I explored a novel way of document clustering, which is language-independent. The crux is, that it applies to any text in any language. The process remains the same as the data changes.
Let me note the approach in bullet points:
- Build word vectors from the available data.
- Build word clusters of the document word vectors.
- Find which cluster best represents the document.
- Aggregate these clusters (similar clusters go together).
- Documents with similar clusters go together.
Now we will walk through the process and code. We will start by creating word vectors. Before that
In Natural Language Processing (NLP) 90% of the work is preprocessing — Some Researcher
So make sure you do all the preprocessing that you need to do on your data. Since this is a POC, I have excluded the part where preprocessing is done.
We will use the genesis python package to build word vectors. The below function creates the vectors and saves them in binary format.
# Create wordvectors def create_vectors(filename): sentences =  with bz2.open(filename, 'rt') as df: for l in df: sentences.append(" ".join(l.split(",")).split()) model = Word2Vec(sentences, size=25, window=5, min_count=1, workers=4) model.save(r"filename.vec") # Line changed refer code on github return model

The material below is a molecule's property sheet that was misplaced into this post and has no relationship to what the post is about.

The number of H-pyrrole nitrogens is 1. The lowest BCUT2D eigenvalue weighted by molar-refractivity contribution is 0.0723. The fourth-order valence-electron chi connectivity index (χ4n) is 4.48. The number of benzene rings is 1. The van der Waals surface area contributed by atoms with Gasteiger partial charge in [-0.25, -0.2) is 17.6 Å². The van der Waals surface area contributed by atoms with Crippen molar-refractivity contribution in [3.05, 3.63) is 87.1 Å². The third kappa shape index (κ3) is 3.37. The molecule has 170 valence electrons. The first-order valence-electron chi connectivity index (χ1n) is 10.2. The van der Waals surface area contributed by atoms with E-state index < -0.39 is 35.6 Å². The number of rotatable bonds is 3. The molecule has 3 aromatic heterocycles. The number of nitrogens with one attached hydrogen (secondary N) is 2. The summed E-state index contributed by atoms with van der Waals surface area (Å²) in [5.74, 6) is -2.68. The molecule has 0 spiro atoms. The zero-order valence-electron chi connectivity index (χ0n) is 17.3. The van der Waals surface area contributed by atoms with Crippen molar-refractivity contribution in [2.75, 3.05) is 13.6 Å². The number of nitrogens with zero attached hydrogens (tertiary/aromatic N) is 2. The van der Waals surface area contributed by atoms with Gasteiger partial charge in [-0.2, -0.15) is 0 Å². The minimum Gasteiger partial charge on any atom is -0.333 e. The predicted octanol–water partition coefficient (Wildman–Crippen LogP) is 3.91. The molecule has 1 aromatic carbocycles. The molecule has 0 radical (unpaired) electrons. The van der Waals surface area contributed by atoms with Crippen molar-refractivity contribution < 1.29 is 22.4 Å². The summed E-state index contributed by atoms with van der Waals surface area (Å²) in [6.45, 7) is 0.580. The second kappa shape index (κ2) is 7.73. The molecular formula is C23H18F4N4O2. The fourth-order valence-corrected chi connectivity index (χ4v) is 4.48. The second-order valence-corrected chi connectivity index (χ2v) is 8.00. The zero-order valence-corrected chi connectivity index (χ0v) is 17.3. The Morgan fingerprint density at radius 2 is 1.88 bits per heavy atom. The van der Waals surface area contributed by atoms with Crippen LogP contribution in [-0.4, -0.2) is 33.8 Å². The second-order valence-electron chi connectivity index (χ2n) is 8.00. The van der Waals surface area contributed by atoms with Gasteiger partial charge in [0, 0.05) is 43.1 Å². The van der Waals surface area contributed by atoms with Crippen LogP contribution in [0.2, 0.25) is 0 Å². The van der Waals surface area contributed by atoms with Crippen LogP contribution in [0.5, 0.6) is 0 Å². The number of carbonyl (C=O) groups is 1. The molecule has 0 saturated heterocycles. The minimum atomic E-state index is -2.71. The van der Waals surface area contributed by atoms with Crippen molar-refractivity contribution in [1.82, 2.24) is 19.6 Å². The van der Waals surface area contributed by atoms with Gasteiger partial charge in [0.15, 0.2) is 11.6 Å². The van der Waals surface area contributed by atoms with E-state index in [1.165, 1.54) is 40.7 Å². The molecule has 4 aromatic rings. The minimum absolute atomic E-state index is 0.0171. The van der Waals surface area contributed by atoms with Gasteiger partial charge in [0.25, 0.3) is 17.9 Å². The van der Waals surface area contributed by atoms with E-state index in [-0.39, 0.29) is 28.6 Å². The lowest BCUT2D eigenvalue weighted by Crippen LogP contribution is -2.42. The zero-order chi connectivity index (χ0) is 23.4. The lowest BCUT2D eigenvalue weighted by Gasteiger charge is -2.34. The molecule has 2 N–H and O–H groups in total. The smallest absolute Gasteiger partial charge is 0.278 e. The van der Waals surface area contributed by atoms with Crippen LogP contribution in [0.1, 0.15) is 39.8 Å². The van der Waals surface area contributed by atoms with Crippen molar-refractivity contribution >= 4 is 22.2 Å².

Once the word vectors are ready, we can move on to the next step. This is an exciting step, in particular. I stole it from a blog here. It’s very simple and it works!
Let’s say we have a document with n words. We will start with the first word and lookup for the vector for that word in the model (word vector). That vector goes to a cluster, then moving forward, we assign the word to either a pre-created cluster or a new cluster with a probability 1/(1+n). If we decide to assign to an existing cluster, we assign the word to the most similar cluster. This approach creates clusters that separate the words into groups that make sense and take a look.
More examples in this notebook are here.
The below function is the implementation of the above algorithm, which is also called as Chinese Restaurant Process.
I have put the code on GitHub. Also, there is an accompanying notebook that you can have a look at github.
A few suggestions to improve the above algorithm.
- More Data
- Better Preprocessing
- More Dimensional Vectors (we used 25 dimensions)
- A better approach to matching clusters (other than the cosine approach)
Note: This is a very experimental approach. A lot is unclear and undefined as of now. I will keep improving and completing the approach. Your comments are appreciated.
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